Available at: http://digitalcommons.calpoly.edu/theses/1272
Date of Award
MS in Mechanical Engineering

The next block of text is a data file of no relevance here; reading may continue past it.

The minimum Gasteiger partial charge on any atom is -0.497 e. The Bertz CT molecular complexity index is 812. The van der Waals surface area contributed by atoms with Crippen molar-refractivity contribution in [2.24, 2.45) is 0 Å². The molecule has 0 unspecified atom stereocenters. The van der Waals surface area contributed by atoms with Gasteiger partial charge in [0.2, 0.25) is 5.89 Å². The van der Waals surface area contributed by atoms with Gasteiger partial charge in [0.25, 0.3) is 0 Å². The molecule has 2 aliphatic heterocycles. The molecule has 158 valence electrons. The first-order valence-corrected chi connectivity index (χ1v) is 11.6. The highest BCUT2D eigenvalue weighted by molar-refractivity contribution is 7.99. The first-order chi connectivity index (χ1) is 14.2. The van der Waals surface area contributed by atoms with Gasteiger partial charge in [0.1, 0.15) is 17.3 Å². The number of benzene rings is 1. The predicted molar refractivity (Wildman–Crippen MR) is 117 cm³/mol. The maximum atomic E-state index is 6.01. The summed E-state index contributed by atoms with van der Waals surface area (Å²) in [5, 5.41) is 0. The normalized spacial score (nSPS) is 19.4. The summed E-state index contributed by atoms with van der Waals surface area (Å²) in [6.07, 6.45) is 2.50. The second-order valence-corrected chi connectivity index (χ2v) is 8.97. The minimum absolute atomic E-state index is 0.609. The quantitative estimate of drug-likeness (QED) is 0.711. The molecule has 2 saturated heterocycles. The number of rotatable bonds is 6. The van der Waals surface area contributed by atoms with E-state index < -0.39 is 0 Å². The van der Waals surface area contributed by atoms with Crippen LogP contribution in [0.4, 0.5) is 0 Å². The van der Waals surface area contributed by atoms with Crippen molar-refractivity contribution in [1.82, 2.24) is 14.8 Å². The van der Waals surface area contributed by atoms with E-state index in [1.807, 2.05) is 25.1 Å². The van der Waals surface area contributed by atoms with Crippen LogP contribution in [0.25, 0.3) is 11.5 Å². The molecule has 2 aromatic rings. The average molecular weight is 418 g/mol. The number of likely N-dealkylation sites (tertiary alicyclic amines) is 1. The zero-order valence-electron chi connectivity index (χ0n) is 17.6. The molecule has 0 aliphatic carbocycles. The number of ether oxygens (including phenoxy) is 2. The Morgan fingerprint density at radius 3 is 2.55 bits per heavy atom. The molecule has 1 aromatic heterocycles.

Because of their high strength-to-weight ratio, Fiber Reinforced Composite (FRC) materials are well suited for use in high performance racing applications where weight must be kept to a minimum. Formula SAE (FSAE) race cars are designed and built by college students, roughly following the model of a scaled down Formula One car. Strict regulations are placed on specific components of the car in the interest of equalizing competition and ensuring the safety of the drivers. Students are required to construct a survival cell (the chassis), which can resist large amounts of energy in the event of a crash, with an energy absorbing device at the front of the vehicle. The nose cone of the Cal Poly FSAE car is constructed as a carbon fiber shell designed to act as this sacrificial energy absorbing device. One difficulty associated with using FRC materials is that the anisotropic properties can lead to a variety of complex failure modes such as buckling, delamination, matrix cracking, and fiber breakage, all of which absorb different amounts of energy. In order to accurately predict the behavior of the nose cone so that it meets the requirements set forth by SAE, an initial finite element model has been constructed. This model uses the test results from another paper to construct an explicit non-linear dynamic analysis in Abaqus which simulates the axial crushing of a thin walled composite tube between two rigid plates. The modeling techniques discussed in this paper will be used as the basis for a future thesis dedicated to designing the nose cone for the Cal Poly FSAE car.